In August 1955, the mutilated body of Emmett Till-a fourteen-year-old black Chicago youth-was pulled from Mississippi's Tallahatchie River. Abducted, severely beaten, and finally thrown into the river with a weight fastened around his neck with barbed wire, Till, an eighth-grader, was killed for allegedly whistling at a white woman. The nation was horrified by Till's death. When the all-white, all-male jury hastily acquitted the two white defendants, the outcry reached a frenzied pitch-spurring a fury that would prove critical in the mobilization of black resistance to white racism in the Deep South. In this sensitive inquiry, historian Stephen J. Whitfield probes Till's death; its ideological roots; the potent myths concerning race, sexuality, and violence; and the incident's enduring effects on American national life. As he recreates the trial, its participants, and the social structure of the Delta, Whitfield examines how white rural Mississippians actually tried "two of their own."
Though they were acquitted, these same defendants were soon being ostracized by their own neighbors, and within four months of Till's death, Southern blacks were staging the historic Montgomery bus boycott-the first major battle in the coming war against racial injustice that would lead to the passage of civil rights legislation a decade later.
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(235mm x 155mm x 15mm)
Johns Hopkins University Press
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US Kirkus Review »
The story of the 1955 kidnapping and murder of Emmett Till, the myths and emotional climate of the South that condoned it and absolved his killers, and the impact of these events on the then-dormant civil-rights movement. A cheeky 14-year-old Chicago boy, Till may have acted on a dare when he walked into a small store in a Mississipi Delta village and reportedly asked the young white woman behind the counter for a date and then whistled at her. Her husband and his half-brother kidnapped him in front of the relatives he was visiting, pistol-whipped him in a remote barn, and then shot him. Despite conclusive evidence of guilt, a jury of rustics found the killers innocent on both counts. Till, says Whitfield (American Studies/Brandeis), was a victim of southern paranoia about black male sexuality. Convinced that equality would lead to rampant rape of "pure" white women and miscegnation, the South had mobilized to fight black voter registration attempts and defy Supreme Court-ordered school desegregation. The murder of Till and the subsequent firestorm of indignation may have encouraged Martin Luther King to lead the Montgomery, Alabama, bus boycott; the Till case, says Whitfield, was the "breaking point" of black meekness in the face of Jim Crow. Meticulously documented, this work illuminates our understanding of our era's dramatic changes in the relations between southern blacks and whites. (Kirkus Reviews)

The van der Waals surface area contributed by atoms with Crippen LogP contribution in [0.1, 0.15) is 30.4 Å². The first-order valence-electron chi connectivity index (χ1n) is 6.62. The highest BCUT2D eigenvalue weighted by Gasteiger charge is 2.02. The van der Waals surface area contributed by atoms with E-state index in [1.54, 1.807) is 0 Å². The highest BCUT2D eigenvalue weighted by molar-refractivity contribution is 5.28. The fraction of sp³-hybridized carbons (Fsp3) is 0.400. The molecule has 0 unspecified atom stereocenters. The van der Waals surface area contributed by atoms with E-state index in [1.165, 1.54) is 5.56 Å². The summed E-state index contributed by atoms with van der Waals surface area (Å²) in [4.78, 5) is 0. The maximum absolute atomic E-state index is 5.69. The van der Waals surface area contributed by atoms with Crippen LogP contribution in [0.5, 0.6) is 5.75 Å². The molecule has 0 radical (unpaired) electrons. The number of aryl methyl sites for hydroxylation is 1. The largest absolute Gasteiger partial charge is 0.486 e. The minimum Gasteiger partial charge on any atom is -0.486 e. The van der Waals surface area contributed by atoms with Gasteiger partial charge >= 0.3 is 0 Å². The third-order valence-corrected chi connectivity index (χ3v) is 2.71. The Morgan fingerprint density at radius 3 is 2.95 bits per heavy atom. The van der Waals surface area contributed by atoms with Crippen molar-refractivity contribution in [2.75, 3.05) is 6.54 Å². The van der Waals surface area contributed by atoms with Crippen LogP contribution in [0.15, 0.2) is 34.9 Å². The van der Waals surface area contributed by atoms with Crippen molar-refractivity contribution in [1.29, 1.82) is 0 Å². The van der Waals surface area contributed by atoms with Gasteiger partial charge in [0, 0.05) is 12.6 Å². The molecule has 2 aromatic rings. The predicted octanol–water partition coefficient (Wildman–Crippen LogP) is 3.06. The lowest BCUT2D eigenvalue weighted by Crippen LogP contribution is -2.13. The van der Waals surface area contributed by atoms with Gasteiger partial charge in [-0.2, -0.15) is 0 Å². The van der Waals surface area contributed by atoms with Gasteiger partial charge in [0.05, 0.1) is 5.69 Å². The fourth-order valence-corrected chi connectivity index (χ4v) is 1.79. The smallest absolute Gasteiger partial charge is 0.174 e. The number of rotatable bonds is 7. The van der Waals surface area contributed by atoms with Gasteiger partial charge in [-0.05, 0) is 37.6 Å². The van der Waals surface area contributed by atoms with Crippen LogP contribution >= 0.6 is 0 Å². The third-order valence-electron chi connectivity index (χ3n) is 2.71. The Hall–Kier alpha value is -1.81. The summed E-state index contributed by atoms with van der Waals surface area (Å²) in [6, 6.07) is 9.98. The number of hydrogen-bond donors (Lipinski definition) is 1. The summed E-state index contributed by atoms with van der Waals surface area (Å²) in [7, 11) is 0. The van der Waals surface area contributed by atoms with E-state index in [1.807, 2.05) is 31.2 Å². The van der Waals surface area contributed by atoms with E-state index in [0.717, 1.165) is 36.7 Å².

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Author Biography - Stephen J. Whitfield
Stephen J. Whitfield is Max Richter Chair in American Civilization at Brandeis University. He is the author of A Death in the Delta: The Story of Emmett Till and A Critical American: The Politics of Dwight Macdonald